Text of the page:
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Vocabulary Quiz
a number • started out • the distance
look around • took shelter • made it
  1. We in a bookstore when the storm got really bad.
  2. Help me for my keys.
  3. I can see him in , but he can't hear me.
  4. She spent of days in Bangkok before traveling to the beach.
  5. They were all very nervous about the trip when they .
  6. I can't believe we through that horrible snow storm.
Comprehension Quiz
Answer the following questions about the interview.
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227 The Horse Ride
Ashley talks about an interesting journey she took on a horse.

  • Transcript
  • Audio Notes
notes
Vocabulary notes (text only) explain key vocabulary and phrases from the interview.

a number of times

I've gone horseback riding a number of times.

If you have done something 'a number of times' you have done it more than a couple or a few.  This phrase is very similar to 'many times.'  You can use 'a number of' in front of any noun to mean many. Notice the following:

  1. We have been to Florida a number of times and it's never been this cold.
  2. I called you a number of times yesterday. Where were you?

start out

The weather was beautiful when we started out.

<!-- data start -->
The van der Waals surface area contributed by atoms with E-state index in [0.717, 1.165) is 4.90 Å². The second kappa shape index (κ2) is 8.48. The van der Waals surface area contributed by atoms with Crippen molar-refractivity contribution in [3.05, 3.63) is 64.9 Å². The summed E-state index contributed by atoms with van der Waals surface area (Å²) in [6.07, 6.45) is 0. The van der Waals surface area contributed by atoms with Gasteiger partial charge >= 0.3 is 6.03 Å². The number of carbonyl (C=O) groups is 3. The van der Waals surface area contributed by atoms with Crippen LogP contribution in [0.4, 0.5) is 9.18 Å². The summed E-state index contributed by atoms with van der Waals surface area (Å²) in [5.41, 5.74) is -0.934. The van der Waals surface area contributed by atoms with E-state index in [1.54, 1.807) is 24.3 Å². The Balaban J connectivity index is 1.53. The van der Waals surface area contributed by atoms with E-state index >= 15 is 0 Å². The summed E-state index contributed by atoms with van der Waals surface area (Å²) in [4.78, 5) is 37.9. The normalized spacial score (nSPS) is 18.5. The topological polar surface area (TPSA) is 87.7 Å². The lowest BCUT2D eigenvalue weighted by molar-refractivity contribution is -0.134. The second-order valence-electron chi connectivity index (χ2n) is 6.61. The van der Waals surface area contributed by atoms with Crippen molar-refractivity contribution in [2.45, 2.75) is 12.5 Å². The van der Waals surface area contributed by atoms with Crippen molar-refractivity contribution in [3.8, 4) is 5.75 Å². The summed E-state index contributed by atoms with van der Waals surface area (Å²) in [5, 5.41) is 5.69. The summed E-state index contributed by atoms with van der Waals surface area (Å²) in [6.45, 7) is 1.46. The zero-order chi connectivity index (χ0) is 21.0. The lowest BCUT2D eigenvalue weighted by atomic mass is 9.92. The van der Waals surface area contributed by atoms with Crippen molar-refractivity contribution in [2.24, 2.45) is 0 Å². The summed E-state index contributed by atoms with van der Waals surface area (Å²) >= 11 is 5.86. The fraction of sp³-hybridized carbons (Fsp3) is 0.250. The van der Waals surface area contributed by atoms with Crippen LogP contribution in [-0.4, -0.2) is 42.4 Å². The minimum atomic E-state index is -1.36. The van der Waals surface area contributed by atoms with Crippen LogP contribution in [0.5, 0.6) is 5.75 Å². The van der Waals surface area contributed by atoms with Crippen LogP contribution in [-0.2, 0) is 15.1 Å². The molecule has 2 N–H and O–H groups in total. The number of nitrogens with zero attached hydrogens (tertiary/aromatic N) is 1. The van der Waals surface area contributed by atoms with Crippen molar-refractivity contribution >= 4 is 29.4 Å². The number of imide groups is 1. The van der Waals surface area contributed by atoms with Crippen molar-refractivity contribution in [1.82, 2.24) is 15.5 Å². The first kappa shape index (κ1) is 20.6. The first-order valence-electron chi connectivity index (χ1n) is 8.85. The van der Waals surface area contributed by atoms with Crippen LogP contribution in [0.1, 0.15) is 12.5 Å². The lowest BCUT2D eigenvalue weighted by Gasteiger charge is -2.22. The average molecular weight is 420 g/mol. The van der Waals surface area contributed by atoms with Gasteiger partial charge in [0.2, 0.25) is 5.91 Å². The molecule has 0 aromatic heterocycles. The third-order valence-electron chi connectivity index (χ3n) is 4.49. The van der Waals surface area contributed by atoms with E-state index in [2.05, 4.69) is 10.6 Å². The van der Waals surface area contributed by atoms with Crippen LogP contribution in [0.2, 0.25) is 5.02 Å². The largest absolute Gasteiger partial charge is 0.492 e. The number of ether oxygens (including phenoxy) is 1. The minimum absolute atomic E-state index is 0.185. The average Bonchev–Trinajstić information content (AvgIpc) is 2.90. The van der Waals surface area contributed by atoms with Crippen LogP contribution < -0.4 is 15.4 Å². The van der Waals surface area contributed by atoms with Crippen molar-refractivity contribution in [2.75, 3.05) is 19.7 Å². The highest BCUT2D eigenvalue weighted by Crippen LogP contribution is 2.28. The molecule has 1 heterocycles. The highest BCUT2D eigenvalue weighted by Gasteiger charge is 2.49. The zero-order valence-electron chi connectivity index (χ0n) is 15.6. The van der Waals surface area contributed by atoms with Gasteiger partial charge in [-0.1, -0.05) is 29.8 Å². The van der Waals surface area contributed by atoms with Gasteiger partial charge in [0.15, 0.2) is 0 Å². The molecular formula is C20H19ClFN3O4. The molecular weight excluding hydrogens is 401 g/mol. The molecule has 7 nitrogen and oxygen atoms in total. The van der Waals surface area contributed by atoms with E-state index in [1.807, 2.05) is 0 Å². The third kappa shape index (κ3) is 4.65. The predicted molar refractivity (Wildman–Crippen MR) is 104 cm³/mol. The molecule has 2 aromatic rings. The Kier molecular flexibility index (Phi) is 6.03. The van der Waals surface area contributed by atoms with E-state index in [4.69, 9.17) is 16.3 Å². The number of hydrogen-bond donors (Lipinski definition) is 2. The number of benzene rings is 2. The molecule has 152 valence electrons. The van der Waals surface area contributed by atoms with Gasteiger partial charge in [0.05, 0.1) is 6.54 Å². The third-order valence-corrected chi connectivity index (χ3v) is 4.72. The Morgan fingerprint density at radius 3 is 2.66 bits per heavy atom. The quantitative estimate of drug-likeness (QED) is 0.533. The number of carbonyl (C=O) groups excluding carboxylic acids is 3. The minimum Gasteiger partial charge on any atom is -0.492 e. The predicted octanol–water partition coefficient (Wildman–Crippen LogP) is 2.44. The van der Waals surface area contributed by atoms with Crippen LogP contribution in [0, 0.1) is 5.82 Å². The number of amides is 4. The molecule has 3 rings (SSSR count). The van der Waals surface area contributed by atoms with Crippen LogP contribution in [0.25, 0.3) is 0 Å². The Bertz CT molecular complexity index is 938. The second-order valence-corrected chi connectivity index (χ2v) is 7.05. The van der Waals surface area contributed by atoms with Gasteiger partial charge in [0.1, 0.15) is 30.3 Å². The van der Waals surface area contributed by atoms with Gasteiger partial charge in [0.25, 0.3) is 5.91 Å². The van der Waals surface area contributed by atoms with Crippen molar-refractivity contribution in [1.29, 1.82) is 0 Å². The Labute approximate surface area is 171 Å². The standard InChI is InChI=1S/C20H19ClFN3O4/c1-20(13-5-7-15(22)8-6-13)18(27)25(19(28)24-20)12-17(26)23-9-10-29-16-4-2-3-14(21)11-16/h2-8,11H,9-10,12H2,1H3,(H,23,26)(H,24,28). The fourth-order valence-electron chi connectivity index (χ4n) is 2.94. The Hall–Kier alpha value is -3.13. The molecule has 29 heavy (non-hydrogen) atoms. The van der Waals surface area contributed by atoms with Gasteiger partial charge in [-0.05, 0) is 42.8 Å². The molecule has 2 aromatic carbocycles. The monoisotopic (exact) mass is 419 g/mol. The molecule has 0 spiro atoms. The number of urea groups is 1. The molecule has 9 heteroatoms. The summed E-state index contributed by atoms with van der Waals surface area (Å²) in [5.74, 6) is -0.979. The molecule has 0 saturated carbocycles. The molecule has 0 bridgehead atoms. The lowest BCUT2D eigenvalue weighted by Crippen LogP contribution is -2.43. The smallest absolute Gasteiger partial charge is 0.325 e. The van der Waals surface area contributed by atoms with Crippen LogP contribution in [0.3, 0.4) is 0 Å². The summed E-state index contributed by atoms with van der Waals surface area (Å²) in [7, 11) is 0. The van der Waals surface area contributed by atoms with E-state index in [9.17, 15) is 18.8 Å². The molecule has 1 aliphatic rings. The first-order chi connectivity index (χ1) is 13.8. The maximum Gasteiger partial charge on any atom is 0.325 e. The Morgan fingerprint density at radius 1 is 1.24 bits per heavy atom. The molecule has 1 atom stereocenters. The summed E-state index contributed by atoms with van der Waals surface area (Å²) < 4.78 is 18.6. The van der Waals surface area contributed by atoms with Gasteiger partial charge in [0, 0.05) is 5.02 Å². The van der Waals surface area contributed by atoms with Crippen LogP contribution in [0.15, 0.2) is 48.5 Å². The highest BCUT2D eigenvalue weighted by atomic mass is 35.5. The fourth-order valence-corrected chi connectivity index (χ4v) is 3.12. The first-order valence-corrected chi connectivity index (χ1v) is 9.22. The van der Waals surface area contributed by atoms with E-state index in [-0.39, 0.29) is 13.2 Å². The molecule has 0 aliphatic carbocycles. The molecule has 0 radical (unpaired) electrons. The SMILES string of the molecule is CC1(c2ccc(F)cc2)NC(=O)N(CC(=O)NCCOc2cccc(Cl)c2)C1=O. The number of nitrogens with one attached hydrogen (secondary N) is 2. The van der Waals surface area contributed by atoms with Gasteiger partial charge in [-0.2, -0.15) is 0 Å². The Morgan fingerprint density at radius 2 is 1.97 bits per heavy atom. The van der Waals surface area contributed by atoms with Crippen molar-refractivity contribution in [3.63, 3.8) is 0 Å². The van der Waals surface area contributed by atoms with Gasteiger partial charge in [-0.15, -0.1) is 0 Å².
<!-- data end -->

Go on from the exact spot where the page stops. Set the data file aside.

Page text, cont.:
We use 'start out' to talk about beginning a journey or trip.  Notice the following:

  1. We need to start out around 6 AM tomorrow.
  2. He started out for home a little late because he had to finish up some things at work.

in the distance

We could hear the thunder in the distance.

If something is far from you, but still close enough to see, hear or feel, then it is in the distance. Notice the following:

  1. I think I can see a gas station in the distance.
  2. The beach was so beautiful and you could see the mountains in the distance.

look around or take shelter

I looked around and saw my uncle taking shelter under a tree.

to 'look around' means to look for something by moving our heads or bodies to see different areas.  When you hide under something to protect yourself you are 'taking shelter.' Notice the following:

  1. I am going to look around for a present for your father.
  2. We can take shelter in that old farm house if the rain gets really bad.

make it

We made it, but it was scary.

We use 'make it' like this to mean 'survive.' In a less severe sense it can mean to 'succeed' or 'escape.' Notice the following:

  1. Our team made it to the championship game.
  2. For a few days I wasn't sure my dog was going to make it.